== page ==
3/23/1895 four Denver, CO firefighters “died when a floor collapsed during a fire at the St. James Hotel. All but one member of Hose Company No. 3 lost their lives. The men were groping about in the blinding smoke in the rotunda and the cement floor gave way, causing them to fall into the basement, where they were mangled and suffocated.”
3/23/1925 a Wichita Falls, TX firefighter died at the tailor shop fire. “When he got to the fire, he ran toward the blaze and aimed a firehose. Then, a gasoline drum exploded, and he was covered in flames. He survived through the night but died from his burns.”
3/23/1927 a Boston, MA firefighter “died from injuries he received on March 20, 1927 at 0035 hours, Box 648, 2 alarms (East Eagle & Glendon Streets). The Box was transmitted for a ship fire and while at work at the fire, he fell into open hatchway of the Sand Steamer “Nobel Maxwell” moored at 300 Condor Street.”
3/23/1954 two Chicago, IL firefighters died at a 2-11 fire that erupted at Rocco Rizzo & Son, a paper company at 618 W. Taylor Street in Chicago. “The fire was started around 7:00 a.m. when Michael Rizzo, owner of the company, added refuse to the fire in the company’s basement boiler. The fire flared, spreading sparks around the room and igniting piles of rags and papers. The Chicago Fire Department quickly responded to the alarm and firefighters were beginning to attack the blaze when a large blast caused by the heat and smoke inside the building brought down one of the structure’s walls. Twelve firefighters who had been spraying hoses through the basement windows or operating on ladders were buried by the debris, and two firefighters died from their injuries.”
3/23/1960 a Waco, TX firefighter died “after a fire in a dwelling had been knocked down, he went inside to check the attic. As he was climbing up a ladder into the attic, he suddenly fell backward, falling into the arms of several firefighters below him. He was rushed to the hospital, where he was pronounced dead.”
3/23/2009 a Hydro, Oklahoma firefighter died while operating at a possible fire in a large grain bin. “Firefighters entered the bin to investigate. In order to get out of the bin, firefighters had to climb up a long ladder. One of the firefighters in the bin was fatigued and could not complete the climb. The victim entered the bin to assist the firefighter. Both firefighters subsequently lost consciousness. Firefighters on the exterior cut a hole in the metal wall of the bin and extricated the two firefighters. The victim was transported to the hospital but was pronounced dead. The cause of death was listed as asphyxiation due to probable carbon monoxide toxicity.”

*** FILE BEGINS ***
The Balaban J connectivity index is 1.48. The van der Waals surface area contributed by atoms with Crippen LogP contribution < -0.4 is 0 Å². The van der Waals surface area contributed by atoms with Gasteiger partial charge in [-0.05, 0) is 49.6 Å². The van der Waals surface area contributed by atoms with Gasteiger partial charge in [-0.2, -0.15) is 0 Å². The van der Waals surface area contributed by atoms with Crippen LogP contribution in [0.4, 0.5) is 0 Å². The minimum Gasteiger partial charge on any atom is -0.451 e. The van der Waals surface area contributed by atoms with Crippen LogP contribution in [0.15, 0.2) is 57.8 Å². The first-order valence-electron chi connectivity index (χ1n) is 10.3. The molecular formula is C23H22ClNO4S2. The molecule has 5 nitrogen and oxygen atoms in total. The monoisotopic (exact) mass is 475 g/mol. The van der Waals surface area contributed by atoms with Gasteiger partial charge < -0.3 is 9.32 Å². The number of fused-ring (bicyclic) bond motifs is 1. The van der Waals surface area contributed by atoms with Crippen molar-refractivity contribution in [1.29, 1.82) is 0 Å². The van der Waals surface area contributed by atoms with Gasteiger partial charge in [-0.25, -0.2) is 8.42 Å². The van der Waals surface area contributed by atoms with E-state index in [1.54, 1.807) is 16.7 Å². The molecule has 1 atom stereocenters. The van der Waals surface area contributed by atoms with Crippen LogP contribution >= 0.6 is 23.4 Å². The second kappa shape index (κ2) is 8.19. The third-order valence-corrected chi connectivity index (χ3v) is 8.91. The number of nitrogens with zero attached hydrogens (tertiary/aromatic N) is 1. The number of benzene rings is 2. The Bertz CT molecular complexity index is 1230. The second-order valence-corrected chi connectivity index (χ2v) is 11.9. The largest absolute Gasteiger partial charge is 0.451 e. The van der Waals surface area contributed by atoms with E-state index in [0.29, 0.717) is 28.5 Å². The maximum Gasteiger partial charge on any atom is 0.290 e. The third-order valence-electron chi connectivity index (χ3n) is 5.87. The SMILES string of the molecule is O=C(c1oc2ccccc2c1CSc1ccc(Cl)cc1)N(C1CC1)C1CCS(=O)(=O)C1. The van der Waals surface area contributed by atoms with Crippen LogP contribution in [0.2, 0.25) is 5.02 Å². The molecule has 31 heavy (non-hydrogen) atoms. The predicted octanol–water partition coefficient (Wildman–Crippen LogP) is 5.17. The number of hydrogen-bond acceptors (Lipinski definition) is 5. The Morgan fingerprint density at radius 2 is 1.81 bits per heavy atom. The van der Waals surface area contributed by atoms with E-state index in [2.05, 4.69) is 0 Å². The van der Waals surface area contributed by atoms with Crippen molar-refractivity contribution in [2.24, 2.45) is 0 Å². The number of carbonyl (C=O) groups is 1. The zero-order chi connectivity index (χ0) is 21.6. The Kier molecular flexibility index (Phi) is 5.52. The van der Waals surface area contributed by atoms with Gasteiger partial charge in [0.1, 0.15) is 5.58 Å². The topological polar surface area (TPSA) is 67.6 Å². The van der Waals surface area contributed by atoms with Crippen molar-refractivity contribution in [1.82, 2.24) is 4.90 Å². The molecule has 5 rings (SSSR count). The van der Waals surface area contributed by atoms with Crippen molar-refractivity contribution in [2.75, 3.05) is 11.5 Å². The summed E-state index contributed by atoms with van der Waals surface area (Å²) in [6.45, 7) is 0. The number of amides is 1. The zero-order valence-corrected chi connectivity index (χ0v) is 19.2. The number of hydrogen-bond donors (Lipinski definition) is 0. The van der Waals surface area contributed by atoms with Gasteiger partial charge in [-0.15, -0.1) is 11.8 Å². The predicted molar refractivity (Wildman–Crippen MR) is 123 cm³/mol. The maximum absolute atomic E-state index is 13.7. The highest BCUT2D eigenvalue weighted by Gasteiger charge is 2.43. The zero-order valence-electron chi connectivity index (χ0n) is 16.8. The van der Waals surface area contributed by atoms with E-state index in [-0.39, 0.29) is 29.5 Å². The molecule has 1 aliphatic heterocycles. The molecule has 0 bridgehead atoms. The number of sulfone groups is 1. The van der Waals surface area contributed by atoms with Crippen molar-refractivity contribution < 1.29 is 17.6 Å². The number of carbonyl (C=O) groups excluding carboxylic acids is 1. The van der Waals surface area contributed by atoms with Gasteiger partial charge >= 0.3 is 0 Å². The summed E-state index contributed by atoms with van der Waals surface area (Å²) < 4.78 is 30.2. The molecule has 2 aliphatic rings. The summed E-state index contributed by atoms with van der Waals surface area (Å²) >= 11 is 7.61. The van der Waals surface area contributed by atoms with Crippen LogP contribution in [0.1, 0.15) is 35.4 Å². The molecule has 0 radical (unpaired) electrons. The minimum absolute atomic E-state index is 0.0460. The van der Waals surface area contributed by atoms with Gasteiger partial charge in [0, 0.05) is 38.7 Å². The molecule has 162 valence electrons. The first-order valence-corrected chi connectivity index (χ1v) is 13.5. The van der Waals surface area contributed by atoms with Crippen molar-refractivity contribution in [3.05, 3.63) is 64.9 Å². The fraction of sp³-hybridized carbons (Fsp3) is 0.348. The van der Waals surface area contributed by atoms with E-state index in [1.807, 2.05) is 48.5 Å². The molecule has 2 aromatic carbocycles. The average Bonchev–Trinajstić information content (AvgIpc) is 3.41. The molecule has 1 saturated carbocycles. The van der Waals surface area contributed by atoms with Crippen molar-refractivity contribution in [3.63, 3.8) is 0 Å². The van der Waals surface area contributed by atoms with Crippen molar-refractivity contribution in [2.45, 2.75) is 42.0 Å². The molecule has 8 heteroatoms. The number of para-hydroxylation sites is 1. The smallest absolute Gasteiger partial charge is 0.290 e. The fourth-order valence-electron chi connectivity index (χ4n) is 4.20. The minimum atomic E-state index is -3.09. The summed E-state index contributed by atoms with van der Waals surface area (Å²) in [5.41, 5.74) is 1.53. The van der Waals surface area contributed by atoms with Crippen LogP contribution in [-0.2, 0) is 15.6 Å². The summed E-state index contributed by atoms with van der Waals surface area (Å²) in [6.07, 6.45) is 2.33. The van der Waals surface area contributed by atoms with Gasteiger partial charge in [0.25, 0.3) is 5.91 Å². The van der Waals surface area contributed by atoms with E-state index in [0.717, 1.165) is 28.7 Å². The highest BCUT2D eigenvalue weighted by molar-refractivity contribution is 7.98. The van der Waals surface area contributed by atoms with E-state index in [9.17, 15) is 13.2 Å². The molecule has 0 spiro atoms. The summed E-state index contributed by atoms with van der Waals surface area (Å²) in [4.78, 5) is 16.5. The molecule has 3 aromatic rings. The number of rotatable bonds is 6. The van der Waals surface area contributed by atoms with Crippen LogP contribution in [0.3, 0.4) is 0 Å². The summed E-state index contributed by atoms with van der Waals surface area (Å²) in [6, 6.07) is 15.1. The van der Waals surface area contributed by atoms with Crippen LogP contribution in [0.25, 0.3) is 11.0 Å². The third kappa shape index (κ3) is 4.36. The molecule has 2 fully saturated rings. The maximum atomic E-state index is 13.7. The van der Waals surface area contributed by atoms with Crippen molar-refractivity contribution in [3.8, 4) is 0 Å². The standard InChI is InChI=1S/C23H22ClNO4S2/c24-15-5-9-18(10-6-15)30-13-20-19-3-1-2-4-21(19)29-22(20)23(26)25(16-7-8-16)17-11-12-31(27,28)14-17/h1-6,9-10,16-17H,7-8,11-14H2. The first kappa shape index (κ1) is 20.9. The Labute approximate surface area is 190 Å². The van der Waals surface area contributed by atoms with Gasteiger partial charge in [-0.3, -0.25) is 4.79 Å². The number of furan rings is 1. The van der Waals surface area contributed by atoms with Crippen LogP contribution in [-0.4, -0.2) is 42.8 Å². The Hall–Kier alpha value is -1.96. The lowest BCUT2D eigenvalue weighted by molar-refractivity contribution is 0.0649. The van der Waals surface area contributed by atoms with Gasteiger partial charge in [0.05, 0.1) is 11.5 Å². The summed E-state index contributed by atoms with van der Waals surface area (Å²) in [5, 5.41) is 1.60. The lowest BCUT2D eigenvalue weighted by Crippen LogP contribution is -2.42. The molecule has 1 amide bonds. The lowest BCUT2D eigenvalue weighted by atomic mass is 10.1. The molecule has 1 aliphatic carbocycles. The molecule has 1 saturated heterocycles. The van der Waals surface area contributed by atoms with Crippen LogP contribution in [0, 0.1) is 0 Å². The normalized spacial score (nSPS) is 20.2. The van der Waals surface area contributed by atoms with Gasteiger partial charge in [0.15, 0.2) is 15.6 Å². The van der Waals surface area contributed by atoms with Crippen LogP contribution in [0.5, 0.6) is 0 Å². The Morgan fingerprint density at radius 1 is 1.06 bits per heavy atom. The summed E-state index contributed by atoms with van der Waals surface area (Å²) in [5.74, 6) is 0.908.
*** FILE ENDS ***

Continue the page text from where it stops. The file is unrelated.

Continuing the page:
3/23/2014 Exterior Insulation and Finish Systems (EIFS) on the outside of a high-rise structure extended fire from the 2nd to 31st-floor in a multi-family residential building in Shenyang, China, after a worker threw burning material out of a window igniting combustible materials on the 2nd floor roof deck.
3/23/1974 Caboose Bar at 128 N. 6th Street fire killed nine and injured a dozen more in Allentown, PA when a gasoline can was ignited and tossed into a crowded bar; the occupants “were trapped by a boarded back door that should have been their escape route.”
3/23/1916 Augusta, GA twenty blocks in the residence section and six business blocks burned leaving “700 houses destroyed and at least 3,000 persons were homeless.”
3/23/1901 Natchez, MS the historical Concord Mansion built by the Spanish Governor Carlos de Grand Pre in 1789 was destroyed by fire.
3/23/1900 the Kuskanook, BC conflagration; “a little town at the terminus of the Crows Neck Pass and the Nelson & Bellington Railway, has been destroyed by fire.”
3/23/1896 DuBois, PA the Berwind White Mine gas explosion killed fifteen.
3/23/1885 Chicago, IL the Langham (boarding) House fire killed five of the 200 people in a large five-story family hotel on the corner of Wabash Avenue and Adams Street that started in the basement and traveled “up the elevator shafts and filled every portion of the building.” “In fifteen minutes the entire building, from basement to roof, was a red-hot furnace.”
3/23/1884 in the business district of Greenville, TX, ten frame buildings were destroyed by fire that started about 4:00 a.m. in the livery stable.
3/23/1866 Cincinnati, OH the Pike’s Opera House on Fourth Street was destroyed by fire that extended across Baker Street and to several buildings on Third Street. “The fire broke out about a half an hour after the audience had been dismissed. Its origin has not been fully ascertained, although the supposition is that it was occasioned by the explosion of gas.”
3/23/1823 Erie, PA the small brick building that stood in the West Park Court House was destroyed by fire that started from stove ashes deposited into a nail keg and not moved outdoors.